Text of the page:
In early June 1861, Butler found out that the rebels were setting up a battery of artillery at a river crossing about 8 miles (13 kilometers) from Butler's lines, near a church named Big Bethel, and decided to deal with it. Butler's plan involved complicated movements of seven Federal regiments against about 1,400 Confederates. The troops went into action in the darkness on 9 June 1861 and the result was mass confusion, with Union soldiers firing on each other and providing the rebels with an entertaining "rabbit shoot". By the end of the next day, the Federals had lost 76 dead and wounded, the Confederates only 8. Although painful to the Union soldiers who took the worst of it, the fight at Big Bethel was of little consequence, except as an occasion for Confederate jubilation and Union humiliation. Butler was clearly no military genius.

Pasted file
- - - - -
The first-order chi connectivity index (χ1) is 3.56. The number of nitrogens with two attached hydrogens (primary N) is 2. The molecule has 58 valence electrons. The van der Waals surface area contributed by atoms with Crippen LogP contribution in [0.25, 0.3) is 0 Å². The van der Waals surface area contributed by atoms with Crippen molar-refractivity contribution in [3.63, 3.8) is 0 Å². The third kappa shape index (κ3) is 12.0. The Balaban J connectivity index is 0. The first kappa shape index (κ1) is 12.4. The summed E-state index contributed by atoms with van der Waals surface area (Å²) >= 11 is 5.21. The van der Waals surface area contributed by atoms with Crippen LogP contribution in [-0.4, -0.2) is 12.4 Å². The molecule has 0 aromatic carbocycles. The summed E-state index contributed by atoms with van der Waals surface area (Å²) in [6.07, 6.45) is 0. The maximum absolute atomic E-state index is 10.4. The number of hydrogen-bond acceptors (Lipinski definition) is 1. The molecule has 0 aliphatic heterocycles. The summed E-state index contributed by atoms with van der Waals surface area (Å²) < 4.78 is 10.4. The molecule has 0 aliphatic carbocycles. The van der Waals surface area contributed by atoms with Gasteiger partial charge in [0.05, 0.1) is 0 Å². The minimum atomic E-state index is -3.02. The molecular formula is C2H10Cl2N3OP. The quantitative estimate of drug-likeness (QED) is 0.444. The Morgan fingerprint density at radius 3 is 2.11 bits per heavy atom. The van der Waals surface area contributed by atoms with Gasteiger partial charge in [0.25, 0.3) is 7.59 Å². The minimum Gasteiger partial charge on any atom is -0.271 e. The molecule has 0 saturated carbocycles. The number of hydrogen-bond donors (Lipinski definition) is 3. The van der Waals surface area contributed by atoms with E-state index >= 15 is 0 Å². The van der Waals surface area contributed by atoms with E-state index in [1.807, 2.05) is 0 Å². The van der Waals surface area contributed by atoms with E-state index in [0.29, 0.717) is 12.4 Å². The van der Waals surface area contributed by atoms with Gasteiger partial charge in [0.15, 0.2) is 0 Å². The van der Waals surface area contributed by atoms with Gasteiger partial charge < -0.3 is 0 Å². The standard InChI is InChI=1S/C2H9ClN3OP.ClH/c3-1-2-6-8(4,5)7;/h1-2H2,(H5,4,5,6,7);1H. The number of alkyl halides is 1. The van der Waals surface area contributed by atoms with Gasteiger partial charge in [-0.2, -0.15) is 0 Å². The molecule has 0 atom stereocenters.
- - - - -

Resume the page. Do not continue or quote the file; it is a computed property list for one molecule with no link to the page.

To make the blockade of the southern coasts effective and to prevent privateering, a joint naval and military expedition under Flag Officer Silas Stringham and Army Major Benjamin F. Butler was sent out to take key positions on the coast. On August 26 1861, the Federal fleet left Hampton Roads and headed south. The flotilla was led by the powerful wooden steam frigates Minnesota and Wabash and the smaller Susquehanna, along with two other steam warships and an antique sail frigate, a revenue cutter, two chartered merchantmen with 900 soldiers on board, and a tugboat named Fanny. The fleet's target was a narrow gap in the middle of the barrier island chain named Hatteras Inlet, which was guarded by two makeshift forts, Fort Clark and Fort Hatteras. Fort Clark had only five guns; Fort Hatteras was bigger and better-designed, with roughly 20 guns, but they were of small caliber and their powder supply was defective. On the morning of Wednesday, August 28, the fleet drew up along the shore from the forts and began to pound them. A gale blew up in the evening, forcing the ships to withdraw, but troops were rashly landed anyway until the weather got so rough the operation could not be continued, leaving about 300 men stranded on the island without hope of support. Fortunately for the Federals, the Confederates didn't feel confident enough to attack them. By the morning the seas had subsided and the bombardment continued. The Confederates were taking a pounding and their own return fire was ineffective. At noon they called it quits and surrendered. The rebels refused to surrender to the landing force, however, arguing that it was the navy that had defeated them and that the soldiers couldn't have taken the forts in a year. The Federals were flexible on this point of pride, and allowed the rebels to surrender to the "armed forces" of the United States. Two regiments and some of the smaller warships were left there while the fleet returned to Hampton Roads for reinforcements. When they arrived, Butler hurried to Washington. He got hold of Montgomery Blair and Gustavus Fox, and all three men went to the White House and roused Abraham Lincoln out of bed at midnight. Butler later claimed that Lincoln, still in his nightshirt, was so ecstatic at the news that the President and Fox danced merrily around the room. The Confederates were as dejected as Lincoln was elated. There was nothing they could do to eject the Federals, and the Yankess could obviously move at will against any point on the North Carolina coast. A newspaperman in Raleigh wrote: "The whole of the eastern part of the state is now exposed to the ravages of merciless vandals . . . Our state is now plunged into a great deal of trouble."